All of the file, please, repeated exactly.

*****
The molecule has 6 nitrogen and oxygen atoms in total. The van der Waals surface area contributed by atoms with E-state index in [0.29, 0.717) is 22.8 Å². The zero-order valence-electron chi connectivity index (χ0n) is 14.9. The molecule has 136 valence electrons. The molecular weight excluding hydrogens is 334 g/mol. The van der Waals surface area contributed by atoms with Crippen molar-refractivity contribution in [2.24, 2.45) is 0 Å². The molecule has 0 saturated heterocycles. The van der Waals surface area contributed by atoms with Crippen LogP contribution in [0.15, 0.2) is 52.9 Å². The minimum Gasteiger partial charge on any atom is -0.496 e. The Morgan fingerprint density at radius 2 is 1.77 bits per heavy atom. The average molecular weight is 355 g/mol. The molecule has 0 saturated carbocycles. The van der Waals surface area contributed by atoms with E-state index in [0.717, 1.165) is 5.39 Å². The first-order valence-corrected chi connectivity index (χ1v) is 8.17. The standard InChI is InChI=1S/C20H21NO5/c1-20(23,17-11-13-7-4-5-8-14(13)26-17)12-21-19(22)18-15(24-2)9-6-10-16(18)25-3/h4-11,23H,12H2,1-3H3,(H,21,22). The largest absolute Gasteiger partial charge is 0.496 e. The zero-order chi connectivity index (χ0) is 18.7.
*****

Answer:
The molecule has 6 nitrogen and oxygen atoms in total. The van der Waals surface area contributed by atoms with E-state index in [0.29, 0.717) is 22.8 Å². The zero-order valence-electron chi connectivity index (χ0n) is 14.9. The molecule has 136 valence electrons. The molecular weight excluding hydrogens is 334 g/mol. The van der Waals surface area contributed by atoms with Crippen molar-refractivity contribution in [2.24, 2.45) is 0 Å². The molecule has 0 saturated heterocycles. The van der Waals surface area contributed by atoms with Crippen LogP contribution in [0.15, 0.2) is 52.9 Å². The minimum Gasteiger partial charge on any atom is -0.496 e. The Morgan fingerprint density at radius 2 is 1.77 bits per heavy atom. The average molecular weight is 355 g/mol. The molecule has 0 saturated carbocycles. The van der Waals surface area contributed by atoms with E-state index in [0.717, 1.165) is 5.39 Å². The first-order valence-corrected chi connectivity index (χ1v) is 8.17. The standard InChI is InChI=1S/C20H21NO5/c1-20(23,17-11-13-7-4-5-8-14(13)26-17)12-21-19(22)18-15(24-2)9-6-10-16(18)25-3/h4-11,23H,12H2,1-3H3,(H,21,22). The largest absolute Gasteiger partial charge is 0.496 e. The zero-order chi connectivity index (χ0) is 18.7.